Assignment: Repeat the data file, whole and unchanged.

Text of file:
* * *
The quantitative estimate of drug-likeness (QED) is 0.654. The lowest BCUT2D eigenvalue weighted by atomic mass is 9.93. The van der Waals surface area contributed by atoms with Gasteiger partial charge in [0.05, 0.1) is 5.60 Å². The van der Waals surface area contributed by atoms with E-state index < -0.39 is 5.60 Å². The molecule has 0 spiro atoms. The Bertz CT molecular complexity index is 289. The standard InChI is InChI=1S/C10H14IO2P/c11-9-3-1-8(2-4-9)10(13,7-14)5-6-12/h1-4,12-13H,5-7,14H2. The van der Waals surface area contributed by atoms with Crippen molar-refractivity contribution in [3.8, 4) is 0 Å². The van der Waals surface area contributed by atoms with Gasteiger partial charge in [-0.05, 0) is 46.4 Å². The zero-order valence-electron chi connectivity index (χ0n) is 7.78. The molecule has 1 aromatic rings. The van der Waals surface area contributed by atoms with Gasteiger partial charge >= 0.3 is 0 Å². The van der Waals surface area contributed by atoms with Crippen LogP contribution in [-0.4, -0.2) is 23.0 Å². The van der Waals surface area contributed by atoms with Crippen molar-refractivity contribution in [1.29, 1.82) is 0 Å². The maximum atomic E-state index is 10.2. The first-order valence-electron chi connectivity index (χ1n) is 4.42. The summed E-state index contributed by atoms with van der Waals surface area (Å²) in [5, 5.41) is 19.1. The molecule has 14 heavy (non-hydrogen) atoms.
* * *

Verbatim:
The quantitative estimate of drug-likeness (QED) is 0.654. The lowest BCUT2D eigenvalue weighted by atomic mass is 9.93. The van der Waals surface area contributed by atoms with Gasteiger partial charge in [0.05, 0.1) is 5.60 Å². The van der Waals surface area contributed by atoms with E-state index < -0.39 is 5.60 Å². The molecule has 0 spiro atoms. The Bertz CT molecular complexity index is 289. The standard InChI is InChI=1S/C10H14IO2P/c11-9-3-1-8(2-4-9)10(13,7-14)5-6-12/h1-4,12-13H,5-7,14H2. The van der Waals surface area contributed by atoms with Crippen molar-refractivity contribution in [3.8, 4) is 0 Å². The van der Waals surface area contributed by atoms with Gasteiger partial charge in [-0.05, 0) is 46.4 Å². The zero-order valence-electron chi connectivity index (χ0n) is 7.78. The molecule has 1 aromatic rings. The van der Waals surface area contributed by atoms with Gasteiger partial charge >= 0.3 is 0 Å². The van der Waals surface area contributed by atoms with Crippen LogP contribution in [-0.4, -0.2) is 23.0 Å². The van der Waals surface area contributed by atoms with Crippen molar-refractivity contribution in [1.29, 1.82) is 0 Å². The maximum atomic E-state index is 10.2. The first-order valence-electron chi connectivity index (χ1n) is 4.42. The summed E-state index contributed by atoms with van der Waals surface area (Å²) in [5, 5.41) is 19.1. The molecule has 14 heavy (non-hydrogen) atoms.